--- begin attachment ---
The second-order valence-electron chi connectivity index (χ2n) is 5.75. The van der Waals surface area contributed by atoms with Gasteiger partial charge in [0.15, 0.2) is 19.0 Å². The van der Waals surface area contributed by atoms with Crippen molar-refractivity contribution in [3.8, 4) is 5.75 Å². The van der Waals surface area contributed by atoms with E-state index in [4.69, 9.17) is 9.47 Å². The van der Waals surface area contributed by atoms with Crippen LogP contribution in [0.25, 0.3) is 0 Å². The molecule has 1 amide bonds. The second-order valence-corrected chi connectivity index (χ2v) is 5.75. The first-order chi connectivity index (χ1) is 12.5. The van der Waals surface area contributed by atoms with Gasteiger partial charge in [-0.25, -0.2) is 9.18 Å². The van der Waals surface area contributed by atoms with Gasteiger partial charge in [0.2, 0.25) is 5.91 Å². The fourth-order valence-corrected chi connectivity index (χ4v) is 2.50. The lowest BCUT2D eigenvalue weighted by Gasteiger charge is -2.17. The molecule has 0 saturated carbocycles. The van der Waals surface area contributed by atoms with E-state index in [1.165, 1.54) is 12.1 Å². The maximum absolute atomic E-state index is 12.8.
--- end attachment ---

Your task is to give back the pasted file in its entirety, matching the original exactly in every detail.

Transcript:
The second-order valence-electron chi connectivity index (χ2n) is 5.75. The van der Waals surface area contributed by atoms with Gasteiger partial charge in [0.15, 0.2) is 19.0 Å². The van der Waals surface area contributed by atoms with Crippen molar-refractivity contribution in [3.8, 4) is 5.75 Å². The van der Waals surface area contributed by atoms with E-state index in [4.69, 9.17) is 9.47 Å². The van der Waals surface area contributed by atoms with Crippen LogP contribution in [0.25, 0.3) is 0 Å². The molecule has 1 amide bonds. The second-order valence-corrected chi connectivity index (χ2v) is 5.75. The first-order chi connectivity index (χ1) is 12.5. The van der Waals surface area contributed by atoms with Gasteiger partial charge in [-0.25, -0.2) is 9.18 Å². The van der Waals surface area contributed by atoms with Gasteiger partial charge in [0.2, 0.25) is 5.91 Å². The fourth-order valence-corrected chi connectivity index (χ4v) is 2.50. The lowest BCUT2D eigenvalue weighted by Gasteiger charge is -2.17. The molecule has 0 saturated carbocycles. The van der Waals surface area contributed by atoms with E-state index in [1.165, 1.54) is 12.1 Å². The maximum absolute atomic E-state index is 12.8.